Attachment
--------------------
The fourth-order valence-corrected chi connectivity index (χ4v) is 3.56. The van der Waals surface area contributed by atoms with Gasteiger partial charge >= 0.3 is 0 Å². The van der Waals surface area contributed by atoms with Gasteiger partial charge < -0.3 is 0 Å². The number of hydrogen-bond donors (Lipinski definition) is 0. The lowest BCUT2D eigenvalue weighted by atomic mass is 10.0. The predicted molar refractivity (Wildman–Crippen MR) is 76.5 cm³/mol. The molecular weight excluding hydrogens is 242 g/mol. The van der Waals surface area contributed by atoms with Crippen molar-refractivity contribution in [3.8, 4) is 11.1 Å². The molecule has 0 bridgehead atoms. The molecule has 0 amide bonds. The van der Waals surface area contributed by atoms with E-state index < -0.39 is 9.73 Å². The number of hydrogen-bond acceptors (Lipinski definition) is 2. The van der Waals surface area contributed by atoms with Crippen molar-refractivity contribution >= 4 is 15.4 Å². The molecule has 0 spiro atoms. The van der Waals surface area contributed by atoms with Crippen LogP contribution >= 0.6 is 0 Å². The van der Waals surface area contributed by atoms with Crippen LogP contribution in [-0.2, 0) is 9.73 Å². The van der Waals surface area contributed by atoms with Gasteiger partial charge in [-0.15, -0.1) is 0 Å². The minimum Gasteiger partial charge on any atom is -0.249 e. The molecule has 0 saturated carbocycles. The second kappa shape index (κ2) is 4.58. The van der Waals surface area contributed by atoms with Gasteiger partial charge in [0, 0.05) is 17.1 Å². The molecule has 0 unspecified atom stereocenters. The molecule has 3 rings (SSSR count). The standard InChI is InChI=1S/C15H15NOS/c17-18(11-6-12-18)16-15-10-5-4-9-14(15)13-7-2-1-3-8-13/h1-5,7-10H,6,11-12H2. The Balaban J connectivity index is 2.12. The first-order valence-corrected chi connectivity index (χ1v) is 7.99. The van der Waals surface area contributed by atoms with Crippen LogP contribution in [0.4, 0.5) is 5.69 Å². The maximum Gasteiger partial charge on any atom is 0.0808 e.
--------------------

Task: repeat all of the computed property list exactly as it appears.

The fourth-order valence-corrected chi connectivity index (χ4v) is 3.56. The van der Waals surface area contributed by atoms with Gasteiger partial charge >= 0.3 is 0 Å². The van der Waals surface area contributed by atoms with Gasteiger partial charge < -0.3 is 0 Å². The number of hydrogen-bond donors (Lipinski definition) is 0. The lowest BCUT2D eigenvalue weighted by atomic mass is 10.0. The predicted molar refractivity (Wildman–Crippen MR) is 76.5 cm³/mol. The molecular weight excluding hydrogens is 242 g/mol. The van der Waals surface area contributed by atoms with Crippen molar-refractivity contribution in [3.8, 4) is 11.1 Å². The molecule has 0 bridgehead atoms. The molecule has 0 amide bonds. The van der Waals surface area contributed by atoms with E-state index < -0.39 is 9.73 Å². The number of hydrogen-bond acceptors (Lipinski definition) is 2. The van der Waals surface area contributed by atoms with Crippen molar-refractivity contribution >= 4 is 15.4 Å². The molecule has 0 spiro atoms. The van der Waals surface area contributed by atoms with Crippen LogP contribution >= 0.6 is 0 Å². The van der Waals surface area contributed by atoms with Crippen LogP contribution in [-0.2, 0) is 9.73 Å². The van der Waals surface area contributed by atoms with Gasteiger partial charge in [-0.15, -0.1) is 0 Å². The minimum Gasteiger partial charge on any atom is -0.249 e. The molecule has 0 saturated carbocycles. The second kappa shape index (κ2) is 4.58. The van der Waals surface area contributed by atoms with Gasteiger partial charge in [0, 0.05) is 17.1 Å². The molecule has 0 unspecified atom stereocenters. The molecule has 3 rings (SSSR count). The standard InChI is InChI=1S/C15H15NOS/c17-18(11-6-12-18)16-15-10-5-4-9-14(15)13-7-2-1-3-8-13/h1-5,7-10H,6,11-12H2. The Balaban J connectivity index is 2.12. The first-order valence-corrected chi connectivity index (χ1v) is 7.99. The van der Waals surface area contributed by atoms with Crippen LogP contribution in [0.4, 0.5) is 5.69 Å². The maximum Gasteiger partial charge on any atom is 0.0808 e.